I often find myself absorbed staring obsessively at Algirdas’ Šeškus (Vilnius, 1945) pictures, haunted by his ability to transform dull reality into an enigmatic fiction, baffled by how he easily switches from the shadows hidden in the darkest corners to the most luminous evanescent light. Each photograph might contain one hundred stories, and makes you wish for the existence of a time portal which allows you to inhabit that precise fleeting instant and breathe the puzzling atmosphere of his alluring images. Algirdas’ stills work like electric impulses quickly traveling through the eyes to the mind in order to arrive at its final destination, dressed in a different disguise. This odd mutability is due to its filmic inner dynamic. Each picture transcends time in order to develop a silent narrative which slowly unfolds into a complex faceted reality.
Algirdas Šeškus’ eyes master the real, to turn it into the unreal. Dreams become nightmares and vice versa. Time disappears in the chemical process of developing the image while bringing a frozen new scenario. The artist captures the essence of its daily life and frames it in a few centimeters of photographic paper. Everyday events and other bleak routines seem charged with a lively radiance that transcends the two-dimensional quality of the image. His small scenes dazzle the eyes of the observer, expanding the black hole of their pupils and opening a void which brings back a past time in which we enter like an uninvited guest. I can not stop thinking of myself as a privileged witness mutely spying through the keyhole of a forgotten door, lured by the glimmering light of those awkward isolated scenarios.
Upon entering Green light of green grass, the first exhibition of Algirdas Šeškus at the gallery, you might feel like Trelkovsky, the distressed protagonist of The Tenant by Roman Polanski (1976). Like him you would experience a certain sense of confusion when trying to figure out what is real and what is not, hard to say when the limits of representation are here so magically blurred. It is not that Algirdas Šeškus images have an ambivalent distinctive aura it is more that they project this on you while softly landing in front of them. You rub your eyes and look again intrigued as you sense that you can only vaguely realize what is happening.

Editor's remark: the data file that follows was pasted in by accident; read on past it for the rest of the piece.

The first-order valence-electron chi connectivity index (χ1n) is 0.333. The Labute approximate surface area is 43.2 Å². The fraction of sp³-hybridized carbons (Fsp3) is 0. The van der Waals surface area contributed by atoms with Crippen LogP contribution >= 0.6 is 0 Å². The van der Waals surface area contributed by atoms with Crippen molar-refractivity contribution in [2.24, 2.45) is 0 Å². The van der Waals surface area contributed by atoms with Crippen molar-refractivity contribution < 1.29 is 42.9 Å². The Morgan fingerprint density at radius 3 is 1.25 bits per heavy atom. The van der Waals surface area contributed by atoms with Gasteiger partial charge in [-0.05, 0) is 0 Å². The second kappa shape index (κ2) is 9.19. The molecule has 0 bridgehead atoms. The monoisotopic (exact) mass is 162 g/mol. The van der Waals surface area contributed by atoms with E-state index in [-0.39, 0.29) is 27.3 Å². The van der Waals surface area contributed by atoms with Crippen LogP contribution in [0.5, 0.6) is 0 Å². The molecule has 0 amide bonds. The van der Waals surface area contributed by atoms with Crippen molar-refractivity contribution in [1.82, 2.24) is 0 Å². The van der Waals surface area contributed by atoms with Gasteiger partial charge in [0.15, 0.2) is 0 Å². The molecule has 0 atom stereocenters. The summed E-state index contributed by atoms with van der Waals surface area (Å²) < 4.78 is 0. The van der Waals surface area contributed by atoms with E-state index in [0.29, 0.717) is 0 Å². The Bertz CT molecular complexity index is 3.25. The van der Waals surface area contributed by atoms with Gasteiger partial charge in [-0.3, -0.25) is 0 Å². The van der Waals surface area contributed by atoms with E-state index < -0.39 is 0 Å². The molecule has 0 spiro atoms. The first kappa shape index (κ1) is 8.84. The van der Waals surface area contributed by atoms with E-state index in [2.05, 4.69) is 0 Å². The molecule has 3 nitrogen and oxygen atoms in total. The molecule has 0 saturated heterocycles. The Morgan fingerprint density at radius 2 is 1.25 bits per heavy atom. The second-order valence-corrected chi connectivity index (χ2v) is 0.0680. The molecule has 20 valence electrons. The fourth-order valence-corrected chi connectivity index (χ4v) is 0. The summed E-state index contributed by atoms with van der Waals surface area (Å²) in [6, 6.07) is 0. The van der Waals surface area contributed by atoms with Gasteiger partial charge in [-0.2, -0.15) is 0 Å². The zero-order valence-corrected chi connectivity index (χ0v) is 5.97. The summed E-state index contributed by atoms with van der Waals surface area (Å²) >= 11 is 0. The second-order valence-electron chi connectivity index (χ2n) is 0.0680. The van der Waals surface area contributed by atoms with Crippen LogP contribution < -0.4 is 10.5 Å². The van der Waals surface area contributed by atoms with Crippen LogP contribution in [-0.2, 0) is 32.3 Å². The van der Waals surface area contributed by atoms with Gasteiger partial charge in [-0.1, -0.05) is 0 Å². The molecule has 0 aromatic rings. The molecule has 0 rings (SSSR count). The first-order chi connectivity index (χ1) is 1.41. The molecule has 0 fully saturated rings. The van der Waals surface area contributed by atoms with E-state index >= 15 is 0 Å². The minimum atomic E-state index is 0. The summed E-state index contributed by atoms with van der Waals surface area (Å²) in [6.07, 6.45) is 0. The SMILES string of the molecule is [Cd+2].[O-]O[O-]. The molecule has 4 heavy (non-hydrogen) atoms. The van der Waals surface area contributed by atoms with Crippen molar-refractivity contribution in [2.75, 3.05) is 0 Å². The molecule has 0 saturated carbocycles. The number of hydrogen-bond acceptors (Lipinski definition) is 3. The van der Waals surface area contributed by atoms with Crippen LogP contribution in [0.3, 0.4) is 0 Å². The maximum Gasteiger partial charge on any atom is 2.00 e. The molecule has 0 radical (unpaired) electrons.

Of course you identify what are the elements in the photographs. A white van in the night, a nocturnal landscape, a mysterious woman materializing behind a semi-open door, a TV screen flickering in the dark, unknown people facing towards a wall, empty interiors… but besides the formal recognition of those elements you find yourself lost in the translation of the image and its meaning, if there is one.
The lack of external cultural stimuli during the soviet years, made Algirdas’ approach to his practice more introspective, even enigmatic, conceptually further away from the western overstimulated eye.
The artist found serious obstacles while living and working within the constrains of the communist regime. This period, in which any artistic independent or individual initiative outside the official channels was ignored, silenced or just banned, was turned by the artist into a field of discrete yet powerful inspiration which made it possible for him to explore and understand the very nature of the image from another different perspective. Now awoken after many years of silence, his photographs stand out as an important and enduring legacy.